FIELD OF THE INVENTION
The invention relates to methods and apparatus, both devices and systems, for control of NOX in catalytic combustion systems, and more particularly to control of thermal or/and prompt NOX produced during combustion of liquid or gaseous fuels in the combustor sections of catalytic combustor-type gas turbines, by controlled injection of water in liquid or vapor form at selected locations, orientations, amounts, rates, temperatures, phases, forms and manners in the combustor and/or compressor sections of gas turbines. The ratio of NOX ppm reduction to water addition, in weight %, is on the order of 4- 20, with % NOX reduction on the order of up to about 50-80%, or more, and NOX of below 2 ppm being achievable by the inventive process.
BACKGROUND OF THE FIELD
Gas turbines are used for a variety of purposes, among them being motive power, gas compression and generation of electricity. The use of gas turbines for electrical generation is of particular growing interest due to a number of factors, among them being modularity of design, good ratio of generation output capacity to size and weight, portability, scalability, and efficiency. They also generally use low sulfur hydrocarbon fuels, principally natural gas, which offers the promise of lower sulfur oxides (SOX) pollutant output. This is particularly important in the case of use of gas turbines for power generation in urban areas, where they are attractive for grid in-fill to cover growing power needs as urban densification occurs.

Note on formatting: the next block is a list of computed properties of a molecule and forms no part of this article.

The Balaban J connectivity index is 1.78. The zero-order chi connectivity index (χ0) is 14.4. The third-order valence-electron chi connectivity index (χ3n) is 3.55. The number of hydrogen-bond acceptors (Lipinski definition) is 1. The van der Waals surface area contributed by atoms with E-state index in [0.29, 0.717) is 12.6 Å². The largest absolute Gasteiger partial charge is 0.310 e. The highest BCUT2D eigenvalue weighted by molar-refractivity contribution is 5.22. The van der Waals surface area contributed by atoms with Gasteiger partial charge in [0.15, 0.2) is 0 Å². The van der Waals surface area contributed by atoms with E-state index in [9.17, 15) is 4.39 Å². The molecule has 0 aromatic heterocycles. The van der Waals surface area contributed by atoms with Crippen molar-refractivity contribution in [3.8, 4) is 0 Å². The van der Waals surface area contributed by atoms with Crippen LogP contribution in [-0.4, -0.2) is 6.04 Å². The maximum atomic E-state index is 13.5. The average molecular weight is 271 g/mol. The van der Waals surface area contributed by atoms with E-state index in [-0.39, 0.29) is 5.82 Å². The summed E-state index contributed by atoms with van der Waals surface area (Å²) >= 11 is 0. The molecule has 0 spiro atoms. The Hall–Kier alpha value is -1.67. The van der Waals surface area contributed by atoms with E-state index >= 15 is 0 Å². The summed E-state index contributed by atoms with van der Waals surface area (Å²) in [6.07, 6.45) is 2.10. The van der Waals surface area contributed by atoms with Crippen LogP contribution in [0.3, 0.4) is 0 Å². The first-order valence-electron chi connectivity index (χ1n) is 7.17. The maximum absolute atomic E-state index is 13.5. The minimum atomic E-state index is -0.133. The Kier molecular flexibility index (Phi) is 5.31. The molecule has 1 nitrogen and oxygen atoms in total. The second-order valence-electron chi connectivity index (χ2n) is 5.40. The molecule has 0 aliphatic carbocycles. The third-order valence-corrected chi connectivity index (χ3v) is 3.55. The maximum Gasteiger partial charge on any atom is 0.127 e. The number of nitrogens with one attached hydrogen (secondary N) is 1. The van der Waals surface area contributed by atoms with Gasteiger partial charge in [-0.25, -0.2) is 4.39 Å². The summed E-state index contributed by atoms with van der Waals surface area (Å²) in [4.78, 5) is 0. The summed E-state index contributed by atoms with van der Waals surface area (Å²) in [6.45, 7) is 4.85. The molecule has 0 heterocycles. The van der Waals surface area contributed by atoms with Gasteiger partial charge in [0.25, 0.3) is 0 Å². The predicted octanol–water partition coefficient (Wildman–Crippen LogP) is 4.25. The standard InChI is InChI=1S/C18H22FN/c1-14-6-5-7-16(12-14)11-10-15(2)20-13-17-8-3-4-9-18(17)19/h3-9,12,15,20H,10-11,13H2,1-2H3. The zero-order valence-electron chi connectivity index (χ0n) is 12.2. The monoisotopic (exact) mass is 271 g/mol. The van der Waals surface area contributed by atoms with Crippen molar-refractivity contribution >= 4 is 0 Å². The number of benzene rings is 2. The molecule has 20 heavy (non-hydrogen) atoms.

However, gas turbines operate at high temperature, in the range of from about 1100° C. for moderate efficiency turbines, to 1500° C. for modern high efficiency engines. To achieve these temperatures at the turbine inlet, the upstream combustor section must produce a somewhat higher temperature, generally 1200 to 1600° C. to compensate for air infiltration as a result of seal leakage or the purposeful addition of air for cooling of the metal walls. At these temperatures, the combustion system will produce NOX, in amounts increasing as the temperature increases. The increased amounts of NOX need to be reduced to meet increasingly stringent emissions requirements.
Current Gas Turbine Systems
A typical gas turbine system comprises a compressor upstream of, and feeding compressed air to, a combustor section in which fuel is injected and burned to provide hot gases to the drive turbine which is located just downstream of the combustor section. FIG. 1 shows a conventional system of the type described in U.S. Pat. No. 5,183,401 by Dalla Betta et al., U.S. Pat. No. 5,232,357 by Dalla Betta et al., U.S. Pat. No. 5,250,489 by Dalla Betta et al., U.S. Pat. No. 5,281,128 by Dalla Betta et al., and U.S. Pat. No. 5,425,632 by Tsurumi et al. These types of turbines employ an integrated catalytic combustion system in the combustor section. Note the combustor section comprises the apparatus system between the compressor and the drive turbine.